The three dollar Green Fee included in every University of Georgia student’s tuition is not to be confused with the green fees at the UGA Golf Course that dictate how much the public and those associated with the University pay for a round of golf.
Nevertheless, the Green Fee included in tuition is often mistaken as just that, but in reality this small payment does a lot more to support sustainability and a greener future for students than any golf course fee could ever do.
THE OTHER TGIF
The Green Fee Initiative Fund, abbreviated TGIF, was established in 2009 when the Go Green Alliance, a partnership of multiple environmental student organizations, led a dedicated drive to implement the fee.
The Green Fee funds the Office of Sustainability at UGA, which was created at the same time the payment was implemented. The goal of the office is to reduce the University’s environmental impact through education, research and programs. The fee also supports student internship opportunities within the Office of Sustainability.
Kevin Kirsche with the University’s Office of Sustainability says that after a vote was held by UGA’s Student Government Association, the Green Fee passed with overwhelming support. The proposal received 4,698 votes in its favor and had the largest voter response UGA had seen in over a decade. The three-dollar student imposed fee was then approved by the Board of Regents, and first collected in Fall 2010’s tuition.
The initiative, while innovative on UGA’s campus, was not the first of its kind. Actually, the Go Green Alliance’s campaign, and the subsequent payment, was modeled after a program of the same name name at UC Berkeley. Berkeley’s initiative was implemented in Fall 2007, and features a six-dollar payment for each student.
Kirsche, the current Director of Sustainability at UGA, says that three dollars was chosen because when compared to a gallon of gas or a cup of coffee, the students felt that three dollars seemed appropriate.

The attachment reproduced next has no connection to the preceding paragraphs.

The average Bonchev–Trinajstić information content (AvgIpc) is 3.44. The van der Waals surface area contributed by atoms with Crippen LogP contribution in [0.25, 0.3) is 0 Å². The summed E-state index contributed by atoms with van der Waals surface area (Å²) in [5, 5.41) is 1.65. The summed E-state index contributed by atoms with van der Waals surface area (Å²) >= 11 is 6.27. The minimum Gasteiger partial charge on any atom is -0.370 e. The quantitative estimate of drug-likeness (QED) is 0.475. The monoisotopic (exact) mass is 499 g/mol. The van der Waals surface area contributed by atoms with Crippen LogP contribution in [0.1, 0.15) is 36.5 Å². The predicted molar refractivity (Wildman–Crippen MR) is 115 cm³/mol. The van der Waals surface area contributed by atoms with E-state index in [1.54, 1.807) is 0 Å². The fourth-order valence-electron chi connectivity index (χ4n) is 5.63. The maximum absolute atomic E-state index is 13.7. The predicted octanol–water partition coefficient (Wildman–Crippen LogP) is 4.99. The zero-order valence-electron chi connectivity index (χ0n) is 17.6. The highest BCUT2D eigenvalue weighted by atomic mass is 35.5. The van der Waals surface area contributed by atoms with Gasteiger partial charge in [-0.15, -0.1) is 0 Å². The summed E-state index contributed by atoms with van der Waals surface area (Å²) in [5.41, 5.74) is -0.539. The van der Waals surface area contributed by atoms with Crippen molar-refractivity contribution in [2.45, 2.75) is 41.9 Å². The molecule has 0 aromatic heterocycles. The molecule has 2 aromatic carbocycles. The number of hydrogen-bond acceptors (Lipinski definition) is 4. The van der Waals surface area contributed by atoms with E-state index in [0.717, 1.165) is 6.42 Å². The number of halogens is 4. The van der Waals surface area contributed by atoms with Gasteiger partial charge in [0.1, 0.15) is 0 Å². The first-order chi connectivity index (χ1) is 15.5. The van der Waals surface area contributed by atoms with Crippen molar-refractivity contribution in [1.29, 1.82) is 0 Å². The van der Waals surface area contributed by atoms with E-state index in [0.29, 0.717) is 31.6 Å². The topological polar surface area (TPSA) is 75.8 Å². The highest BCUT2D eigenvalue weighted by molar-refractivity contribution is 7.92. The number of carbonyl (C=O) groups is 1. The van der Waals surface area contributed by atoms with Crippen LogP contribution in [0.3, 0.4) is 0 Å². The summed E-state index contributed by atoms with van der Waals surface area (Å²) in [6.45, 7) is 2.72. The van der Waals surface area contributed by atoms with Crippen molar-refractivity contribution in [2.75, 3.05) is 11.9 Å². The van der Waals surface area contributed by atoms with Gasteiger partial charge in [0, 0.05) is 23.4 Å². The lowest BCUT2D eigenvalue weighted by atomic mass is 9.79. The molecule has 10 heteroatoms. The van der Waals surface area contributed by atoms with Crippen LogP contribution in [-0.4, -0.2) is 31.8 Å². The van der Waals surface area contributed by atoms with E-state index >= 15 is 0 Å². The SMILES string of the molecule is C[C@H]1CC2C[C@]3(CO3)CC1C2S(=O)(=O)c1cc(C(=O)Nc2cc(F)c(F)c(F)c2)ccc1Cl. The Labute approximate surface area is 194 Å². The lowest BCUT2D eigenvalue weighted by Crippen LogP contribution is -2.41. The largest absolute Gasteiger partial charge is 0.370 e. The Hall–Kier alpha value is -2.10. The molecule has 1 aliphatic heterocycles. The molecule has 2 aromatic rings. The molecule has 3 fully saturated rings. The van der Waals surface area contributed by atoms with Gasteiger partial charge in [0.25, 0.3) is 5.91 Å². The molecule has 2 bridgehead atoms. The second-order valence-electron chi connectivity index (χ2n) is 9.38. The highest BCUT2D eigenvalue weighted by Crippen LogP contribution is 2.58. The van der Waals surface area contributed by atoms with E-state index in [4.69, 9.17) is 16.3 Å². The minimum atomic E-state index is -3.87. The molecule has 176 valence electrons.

This small amount for one student to pay has proven to go a long way. The Green Fee raises approximately $150,000 each year, and makes up 50% of the Office of Sustainability’s $300,000 budget.
Some initiatives spearheaded by the Office of Sustainability that have made contributed to a greener campus include providing the seed money to buy solar panels for the building that houses the College of Environment and Design on Jackson St., creating a certification in sustainability program for interested students, and working with UGA’s Food Services to incorporate more local foods in their meals.
In 2013 the student body voted to increase the Green Fee by one dollar. While 75% of those who voted were in support of increasing the payment, an increase in fees was ultimately denied.
However, after taking a close look at the Office of Sustainability’s effectiveness, a report done by a review team from the University concluded that, “In the five years since the inception of the office, sustainability on UGA’s campus has markedly improved. Key to the office’s success is its engagement with students, especially in regards to the internship program, sustainability grant program and its willingness to interact and counsel student organizations.”
Following an announcement made by President Morehead, this year $80,000 of increased institutional funding was given to the Office of Sustainability. This increased amount is equivalent to how much the office would have received had the Green Fee been raised from three to four dollars.
When asked about the Office of Sustainability’s accomplishments, Kevin Kirsche noted much of its success is derived from the members of the UGA community who support it, saying, “Students continue to be a catalyst and driving force for sustainability at UGA.”
The Green Fee is a direct example of how students at the University of Georgia can make a difference. Without the work of the Go Green Alliance, the Green Fee may never have been created, and it is through continued support that more sustainable initiatives may be able to take place on campus.
While the Green Fee has made advancement possible at UGA, there are more steps to be made to reduce waste and conserve energy. Kirshe says that by 2020, the University hopes to reduce energy consumption by 25% and improve on things like transportation and lessening food waste. Of the progress to be made at UGA, Kirshe admits that the University still has a long way to go.